NYC Responds to Accusation of Risky Plan Investments

October 22, 2012 ( – An official with the New York City Deferred Compensation Plan says a report about its target-date funds fails to take into consideration the plan’s unique population and the city’s defined benefit programs utilized by almost all plan participants.

By Rebecca Moore | October 22, 2012
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A report by Peter Thomann, owner of Thomann Tax & Asset Management Inc., claimed target-date funds used by the plan have too much exposure to equity after the target date has been reached. In a letter to PLANSPONSOR, Georgette Gestely, director, Tax Favored & Citywide Program, said the plan’s Pre-Arranged Portfolios' glidepaths have been customized to take the characteristics of the plan's average participant into consideration.    

Plan participants are free to create their own asset mix if their circumstances differ from the general population, or for any other reason, including the advice of their financial planner. The funds are intended for use only by those participants who do not wish to customize their own asset allocation.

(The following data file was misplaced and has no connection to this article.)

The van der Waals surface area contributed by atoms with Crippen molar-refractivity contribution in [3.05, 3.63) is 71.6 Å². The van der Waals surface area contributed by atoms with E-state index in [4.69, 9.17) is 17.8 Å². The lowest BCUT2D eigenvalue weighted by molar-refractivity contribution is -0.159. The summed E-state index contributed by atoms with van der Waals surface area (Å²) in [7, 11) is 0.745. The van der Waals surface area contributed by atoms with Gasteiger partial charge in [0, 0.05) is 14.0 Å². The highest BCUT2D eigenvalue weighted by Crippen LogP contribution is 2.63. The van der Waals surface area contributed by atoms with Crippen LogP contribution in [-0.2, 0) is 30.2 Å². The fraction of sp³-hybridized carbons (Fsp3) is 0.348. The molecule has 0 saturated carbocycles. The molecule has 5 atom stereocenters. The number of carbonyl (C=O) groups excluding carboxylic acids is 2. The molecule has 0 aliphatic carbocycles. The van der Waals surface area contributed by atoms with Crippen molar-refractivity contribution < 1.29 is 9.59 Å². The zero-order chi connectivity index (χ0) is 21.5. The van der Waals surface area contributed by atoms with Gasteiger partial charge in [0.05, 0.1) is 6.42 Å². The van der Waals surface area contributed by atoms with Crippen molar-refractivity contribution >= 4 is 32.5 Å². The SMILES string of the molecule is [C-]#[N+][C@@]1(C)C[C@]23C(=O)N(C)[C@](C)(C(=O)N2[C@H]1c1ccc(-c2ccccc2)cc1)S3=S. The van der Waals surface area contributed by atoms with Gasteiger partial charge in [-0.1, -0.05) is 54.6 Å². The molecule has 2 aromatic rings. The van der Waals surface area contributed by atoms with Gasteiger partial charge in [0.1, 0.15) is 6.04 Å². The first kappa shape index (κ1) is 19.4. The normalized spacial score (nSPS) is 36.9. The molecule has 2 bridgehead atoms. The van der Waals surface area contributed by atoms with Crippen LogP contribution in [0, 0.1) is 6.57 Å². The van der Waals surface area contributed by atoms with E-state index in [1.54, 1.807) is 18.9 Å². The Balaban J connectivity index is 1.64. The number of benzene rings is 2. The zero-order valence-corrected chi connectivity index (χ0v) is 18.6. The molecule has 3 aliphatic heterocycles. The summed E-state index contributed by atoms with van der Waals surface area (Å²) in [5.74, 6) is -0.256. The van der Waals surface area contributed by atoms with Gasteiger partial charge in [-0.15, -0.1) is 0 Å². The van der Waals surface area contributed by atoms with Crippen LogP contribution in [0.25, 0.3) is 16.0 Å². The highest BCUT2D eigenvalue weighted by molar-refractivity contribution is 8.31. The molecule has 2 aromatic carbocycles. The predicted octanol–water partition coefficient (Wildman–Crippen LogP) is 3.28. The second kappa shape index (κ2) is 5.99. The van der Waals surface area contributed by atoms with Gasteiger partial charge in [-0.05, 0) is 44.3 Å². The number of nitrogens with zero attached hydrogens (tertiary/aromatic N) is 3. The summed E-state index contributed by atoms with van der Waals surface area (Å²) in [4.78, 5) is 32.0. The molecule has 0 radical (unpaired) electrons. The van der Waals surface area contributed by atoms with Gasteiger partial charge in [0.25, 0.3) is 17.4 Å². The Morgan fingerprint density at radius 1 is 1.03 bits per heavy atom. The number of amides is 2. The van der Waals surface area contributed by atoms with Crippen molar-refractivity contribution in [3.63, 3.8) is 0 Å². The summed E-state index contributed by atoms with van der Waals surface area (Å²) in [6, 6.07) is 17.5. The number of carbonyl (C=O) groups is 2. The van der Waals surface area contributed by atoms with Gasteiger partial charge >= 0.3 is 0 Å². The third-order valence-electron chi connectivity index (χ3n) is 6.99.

On average, the plan's participants differ from many other employee populations that invest in target-date funds in two important ways,” Gestely explained. First, nearly all participants have a combination of a defined benefit plan and a deferred compensation plan. The defined benefit plan typically provides between 50% and 70% of final earnings for a retiree's lifetime, thus providing a fixed benefit for life. Effectively the defined benefit, as well as the lifetime annuity participants receive under Social Security, are insulated from the risk of the equity market. The availability of defined benefit payments, coupled with the earlier retirement age of many participants, supports the slightly higher equity allocation of the Pre-Arranged Portfolios, compared to some 'off-the-shelf' target year fund families.  

Gestely added that it is common in the industry for the glidepath to continue, after the target date, for periods ranging from five to 30 years, and fund officials believe this is appropriate given the relatively longer post-retirement investment time horizon of many participants.